A group of Nigerian girls living in Drogheda, Ireland have won an international tech competition with an app that helps people with dementia.
Rachael Akano, 16, Margaret Akano, 17, and Joy Njekwe, 17, took first place in Technovation Girls, a contest challenging young women and families to use technology to address real-world problems.
Their app, Memory Haven, was on one of 16 finalists at the Technovation World Summit, taking the senior girl’s division and being named People’s Choice.
Memory Haven is designed to help people in Ireland whose families have been impacted by dementia.
The app’s six main features include a photo wallet, memory games, health alerts, a face and voice recognition feature, a music playlist, and a reach out feature, which allows patients to contact emergency contacts and doctors in convenient manner.
The app’s music playlist feature detects the mood of the patient through a facial recognition feature and plays music that is tailored to the mood of the patient.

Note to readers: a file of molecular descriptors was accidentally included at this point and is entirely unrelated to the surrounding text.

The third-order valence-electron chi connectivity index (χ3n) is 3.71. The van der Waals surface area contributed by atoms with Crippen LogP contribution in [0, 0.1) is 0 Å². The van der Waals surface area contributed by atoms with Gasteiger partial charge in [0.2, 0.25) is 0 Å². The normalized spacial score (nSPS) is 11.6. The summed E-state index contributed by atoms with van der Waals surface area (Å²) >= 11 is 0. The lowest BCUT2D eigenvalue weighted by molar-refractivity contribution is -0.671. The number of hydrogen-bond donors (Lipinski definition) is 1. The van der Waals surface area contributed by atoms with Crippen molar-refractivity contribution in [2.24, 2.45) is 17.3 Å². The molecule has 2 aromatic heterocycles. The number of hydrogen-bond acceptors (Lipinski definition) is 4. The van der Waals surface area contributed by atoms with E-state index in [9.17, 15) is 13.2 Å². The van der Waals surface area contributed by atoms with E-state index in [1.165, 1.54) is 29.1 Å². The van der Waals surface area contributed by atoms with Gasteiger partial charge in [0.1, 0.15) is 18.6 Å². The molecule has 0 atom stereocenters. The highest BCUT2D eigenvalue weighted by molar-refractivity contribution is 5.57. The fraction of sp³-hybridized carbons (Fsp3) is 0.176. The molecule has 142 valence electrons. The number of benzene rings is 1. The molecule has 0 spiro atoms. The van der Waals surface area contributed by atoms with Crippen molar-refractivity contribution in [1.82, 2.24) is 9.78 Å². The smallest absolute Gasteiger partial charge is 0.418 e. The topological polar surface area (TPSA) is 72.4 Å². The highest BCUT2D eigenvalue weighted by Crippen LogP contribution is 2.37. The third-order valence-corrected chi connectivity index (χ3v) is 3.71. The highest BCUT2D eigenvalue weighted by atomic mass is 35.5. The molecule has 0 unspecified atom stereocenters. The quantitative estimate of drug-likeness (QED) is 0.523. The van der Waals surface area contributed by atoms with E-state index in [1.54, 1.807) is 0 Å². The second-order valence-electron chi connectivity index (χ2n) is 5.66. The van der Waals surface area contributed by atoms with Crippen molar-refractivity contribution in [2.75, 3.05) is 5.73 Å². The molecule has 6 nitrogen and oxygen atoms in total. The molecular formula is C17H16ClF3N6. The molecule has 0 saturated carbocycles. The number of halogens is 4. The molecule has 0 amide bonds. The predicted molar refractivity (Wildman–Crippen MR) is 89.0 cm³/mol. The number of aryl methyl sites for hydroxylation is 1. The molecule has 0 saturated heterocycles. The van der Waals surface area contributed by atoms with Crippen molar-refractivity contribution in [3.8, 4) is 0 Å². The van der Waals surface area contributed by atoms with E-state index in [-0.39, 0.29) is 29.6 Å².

The app’s photo wallet feature, meanwhile, allows users to flip through tagged photographs that identify the people in the image. The app addresses three problems faced by dementia patients: speech difficulty, memory loss, and recognition difficulty.
The competition is hosted annually by Technovation, a non-profit organization that empowers girls to become leaders in the male-dominated tech industry. In all, nearly 2,000 entrants from more than 60 countries entered the latest edition of the competition.
The teenage girls were mentored by Evelyn Nomayo, an Afro-Irish data scientist at Trinity College, whose mother suffered from dementia, a syndrome in which there is deterioration in memory, thinking, behaviour and the ability to perform everyday activities.
Although dementia mainly affects older people, it is not a normal part of aging.
Nomayo got involved in mentoring because she was tired of women and people of colour feeling isolated in STEM fields.
Memory Haven will launch in app stores later this month.